Aliquippa wins first Pennsylvania high school football state championship in 15 years

aliquippa

HERSHEY — Avante McKenzie didn’t care that they weren’t moving. What was important to the powerful Aliquippa 5-foot-6, 190-pound senior tailback was that he was moving in his cut-off hoodie, dodging trash cans in the snow in his back yard last week, while imagining them as Middletown tacklers trying to get him.

 The trash cans may have had a better chance of stopping McKenzie, who missed the Quips’ state semifinal game last week against Sharon and wasn’t able to practice until Thursday healing from a painful left shoulder injury that required him to wear a brace.

 The underlying theme was to “bring it back home,” even though it had been missing for 15 years.

 The last time Aliquippa won a PIAA state football title was when NFL star Darrelle Revis scored five touchdowns in three different ways in 2003, leading the Quips from behind to beat Northern Lehigh.

 McKenzie was familiar with the legend—and became one running all over Middletown to produce a Revis-like performance, scoring 4 touchdowns for 198 yards on 22 carries in a 35-0 romp in the PIAA 3A state championship.

 “I’ve been crying lately, I’m not even going to lie,” McKenzie admitted. “I knew this was coming to an end, and I was going to do everything I could be out on that field with my team. Missing [the Sharon state semifinal] made me appreciate this more.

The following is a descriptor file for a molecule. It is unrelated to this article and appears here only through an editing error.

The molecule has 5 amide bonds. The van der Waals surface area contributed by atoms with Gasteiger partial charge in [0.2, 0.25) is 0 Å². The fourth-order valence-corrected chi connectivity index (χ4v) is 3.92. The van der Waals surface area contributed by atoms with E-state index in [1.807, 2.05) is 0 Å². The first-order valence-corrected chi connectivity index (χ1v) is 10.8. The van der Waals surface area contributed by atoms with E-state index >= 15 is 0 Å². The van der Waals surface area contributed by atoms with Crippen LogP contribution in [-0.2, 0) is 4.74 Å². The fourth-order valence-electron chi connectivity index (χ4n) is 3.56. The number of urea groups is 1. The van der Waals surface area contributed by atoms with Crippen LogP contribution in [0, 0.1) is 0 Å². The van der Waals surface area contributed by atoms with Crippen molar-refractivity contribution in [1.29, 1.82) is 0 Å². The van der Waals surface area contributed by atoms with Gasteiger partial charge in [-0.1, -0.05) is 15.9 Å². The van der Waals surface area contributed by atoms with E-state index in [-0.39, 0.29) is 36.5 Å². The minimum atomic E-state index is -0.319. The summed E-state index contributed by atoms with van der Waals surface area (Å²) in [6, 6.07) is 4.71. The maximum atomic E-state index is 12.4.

“Just being out here the last game, it kind of hurt. They were tears of joy. Our goal is always to get here and got here now and we got the ‘W.’ I wasn’t worried whether or not I would play. I felt it in the first quarter. I’m in pain now, and I don’t care, it’s worth the pain.

 “I didn’t practice all week. I was in my back yard making cuts in between garbage cans. Sometimes you have to fight through it.”  

 Aliquippa finished its season at 14-1 and improved to 3-4 in state championship games, while Middletown (14-2) lost in the 3A state title game for the third-straight year, despite 146 yards rushing from junior tailback Jose Lopez.

 Aliquippa opened what had been a close game in the third quarter when McKenzie cracked it up by scoring his second and third touchdowns on runs of 35 and 1 yard, going up 21-0 with 1:12 left in the third quarter. McKenzie added his fourth score on an 80-yard romp with 11:38 to play—which put the game out of reach for Middletown (14-2).

 At halftime, Aliquippa led 7-0 and could have led by more, but the Quips kept tripping over themselves. They turned the ball over three times, twice on interceptions by Middletown’s Lamar Ventura and Joseph Trayvon, and a fumble recovery by Antonio Bryant with 9:53 left in the half.

 If not for Gevod Tyson’s pass deflection in the end zone on a pass intended for Ventura, the game could have very well been tied going into intermission. Tyson was huge in the first half, with two tackles for losses and finishing with a team-high eight tackles and three total tackles for losses for minus-19 yards.